Review policy

Due to time pressures, I am unable to commit to reviewing books at the moment. However, please feel free to recommend or discuss by tweeting @MsTick68 or commenting on here. Thank you!

Tuesday 11 October 2011

Ada Lovelace Day


7th October was Ada Lovelace Day. Lovelace (1815- 1852) was the only legitimate child of the poet George, 6th Baron Byron, and his wife Anna Isabella (known as Annabella) Milbanke, nicknamed by her husband "the Princess of Parallelograms" due to her love of science and mathematics. Ada's parents had a very unhappy marriage and they separated a month after her birth. Unusually for the time Ada was brought up by her mother, and her father made no attempt to enforce his legal parental right. Ada had no relationship with him.

Annabella was obsessed with educating out what she saw as Ada's possible inheritance of Byron's instability and madness, and she did this by focusing Ada's education on "rational" subjects such as mathematics and logic. Through Mary Somerville , who taught her mathematics, Ada met Charles Babbage, the creator of the "analytical engine"; a machine designed to analyse mathematical formulae. Ada translated an Italian article on the engine and added notes to it. She wrote an alogarithm for the machine to compute Bernoulli numbers (although the machine was not completed during her lifetime) and is therefore considered the world's first computer programmer.

This made me think about a book I read many years ago as a young teacher: Hacker, by Malorie Blackman, probably best known for her astonishing Noughts and Crosses series, but also the author of some great picture books, books for younger readers and novels for older children.

Hacker opens with Vicky and the rest of her Year 8 class (including her adopted brother Gib and his annoying friend Chaucy) waiting to take a Maths exam. Inside the exam hall Vicky notices several people cheating, including her friend Maggie. Vicky has a programmable calculator, and writes a programme to work out interior and exterior angles and areas of shapes. Unfortunately since she finishes her exam in 20 minutes instead of two hours, her teacher assumes that she is the hacker that stole the Maths exam. She is given a letter by the head teacher to take home.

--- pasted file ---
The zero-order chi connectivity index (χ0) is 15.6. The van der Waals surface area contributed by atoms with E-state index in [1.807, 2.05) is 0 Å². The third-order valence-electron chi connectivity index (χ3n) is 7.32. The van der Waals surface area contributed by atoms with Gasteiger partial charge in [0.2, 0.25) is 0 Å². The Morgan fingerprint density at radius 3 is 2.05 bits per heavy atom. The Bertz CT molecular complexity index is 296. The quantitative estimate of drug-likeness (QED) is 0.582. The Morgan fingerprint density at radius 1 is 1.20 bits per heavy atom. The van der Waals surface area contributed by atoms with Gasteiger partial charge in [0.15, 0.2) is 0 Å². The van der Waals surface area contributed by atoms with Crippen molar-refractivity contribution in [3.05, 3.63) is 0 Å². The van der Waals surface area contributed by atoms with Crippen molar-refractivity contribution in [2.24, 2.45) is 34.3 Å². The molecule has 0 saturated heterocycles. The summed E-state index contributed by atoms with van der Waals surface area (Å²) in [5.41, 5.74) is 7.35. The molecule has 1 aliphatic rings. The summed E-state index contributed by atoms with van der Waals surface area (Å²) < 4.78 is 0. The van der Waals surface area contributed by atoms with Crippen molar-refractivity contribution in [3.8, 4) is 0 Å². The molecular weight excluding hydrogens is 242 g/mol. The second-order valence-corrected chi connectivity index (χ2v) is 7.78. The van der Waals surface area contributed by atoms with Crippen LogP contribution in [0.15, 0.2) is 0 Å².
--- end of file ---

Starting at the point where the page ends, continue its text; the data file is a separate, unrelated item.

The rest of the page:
However, on returning home, she and Gib discover that something far more serious than cheating at an exam is concerning her parents. Her dad has been accused of transferring one million pounds from the bank where he works to his own account. Vicky and Gib set out to prove his innocence by hacking into the bank; however this puts Vicky in terrible danger from the real thief.

I loved this book. Not only is it a thrilling adventure, but Vicky and Gib's relationship is very believable, as is the ebb and flow of "tween" friendships. Vicky is mixed race, as is her adopted dad, and the detail of her darker skin making her feel as though she doesn't quite belong to the rest of her family rings very true. Identity and ethnicity are not the most important aspects of this book, but it is great to see that the problems needing to be solved in this story. And as children pick up the ideas of "girls' subjects" and "boys' subjects" so early, it is very positive to have a book aimed at 8+ featuring a girl computer programmer! It is unfortunate that the computing aspects of this book have dated, but I would hope that the thriller plotline and believable characters would carry young readers through.

This book is a good one for teaching Primary children about Ada Lovelace and her importance in the history of computing.


  1. I'm off to Blackwells today - and am going in search of one of these books...I have my list and I have money in my purse...Love your blog x
    Tracy x

  2. Thank you Tracy, that means a lot! I love hearing about your adventures too.